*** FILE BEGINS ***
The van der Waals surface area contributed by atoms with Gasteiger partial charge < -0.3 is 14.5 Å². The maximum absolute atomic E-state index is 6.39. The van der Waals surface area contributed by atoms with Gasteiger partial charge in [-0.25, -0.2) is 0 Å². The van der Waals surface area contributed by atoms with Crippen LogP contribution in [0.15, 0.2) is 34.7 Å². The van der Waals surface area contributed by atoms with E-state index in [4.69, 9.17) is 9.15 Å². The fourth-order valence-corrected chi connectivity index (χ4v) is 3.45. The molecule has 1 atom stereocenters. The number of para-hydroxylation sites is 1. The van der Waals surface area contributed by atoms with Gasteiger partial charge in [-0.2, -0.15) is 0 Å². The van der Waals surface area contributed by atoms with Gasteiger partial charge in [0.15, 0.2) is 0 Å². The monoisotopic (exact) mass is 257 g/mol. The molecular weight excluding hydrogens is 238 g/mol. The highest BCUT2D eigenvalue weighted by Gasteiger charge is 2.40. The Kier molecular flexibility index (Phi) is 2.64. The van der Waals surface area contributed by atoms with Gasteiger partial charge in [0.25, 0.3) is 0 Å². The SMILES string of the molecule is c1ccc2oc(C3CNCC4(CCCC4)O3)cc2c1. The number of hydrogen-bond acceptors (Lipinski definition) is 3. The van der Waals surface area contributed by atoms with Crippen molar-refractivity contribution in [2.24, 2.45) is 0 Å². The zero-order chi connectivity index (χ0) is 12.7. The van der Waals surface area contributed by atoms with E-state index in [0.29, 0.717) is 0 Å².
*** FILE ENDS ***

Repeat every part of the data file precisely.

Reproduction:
The van der Waals surface area contributed by atoms with Gasteiger partial charge < -0.3 is 14.5 Å². The maximum absolute atomic E-state index is 6.39. The van der Waals surface area contributed by atoms with Gasteiger partial charge in [-0.25, -0.2) is 0 Å². The van der Waals surface area contributed by atoms with Crippen LogP contribution in [0.15, 0.2) is 34.7 Å². The van der Waals surface area contributed by atoms with E-state index in [4.69, 9.17) is 9.15 Å². The fourth-order valence-corrected chi connectivity index (χ4v) is 3.45. The molecule has 1 atom stereocenters. The number of para-hydroxylation sites is 1. The van der Waals surface area contributed by atoms with Gasteiger partial charge in [-0.2, -0.15) is 0 Å². The van der Waals surface area contributed by atoms with Gasteiger partial charge in [0.15, 0.2) is 0 Å². The monoisotopic (exact) mass is 257 g/mol. The molecular weight excluding hydrogens is 238 g/mol. The highest BCUT2D eigenvalue weighted by Gasteiger charge is 2.40. The Kier molecular flexibility index (Phi) is 2.64. The van der Waals surface area contributed by atoms with Gasteiger partial charge in [0.25, 0.3) is 0 Å². The SMILES string of the molecule is c1ccc2oc(C3CNCC4(CCCC4)O3)cc2c1. The number of hydrogen-bond acceptors (Lipinski definition) is 3. The van der Waals surface area contributed by atoms with Crippen molar-refractivity contribution in [2.24, 2.45) is 0 Å². The zero-order chi connectivity index (χ0) is 12.7. The van der Waals surface area contributed by atoms with E-state index in [0.29, 0.717) is 0 Å².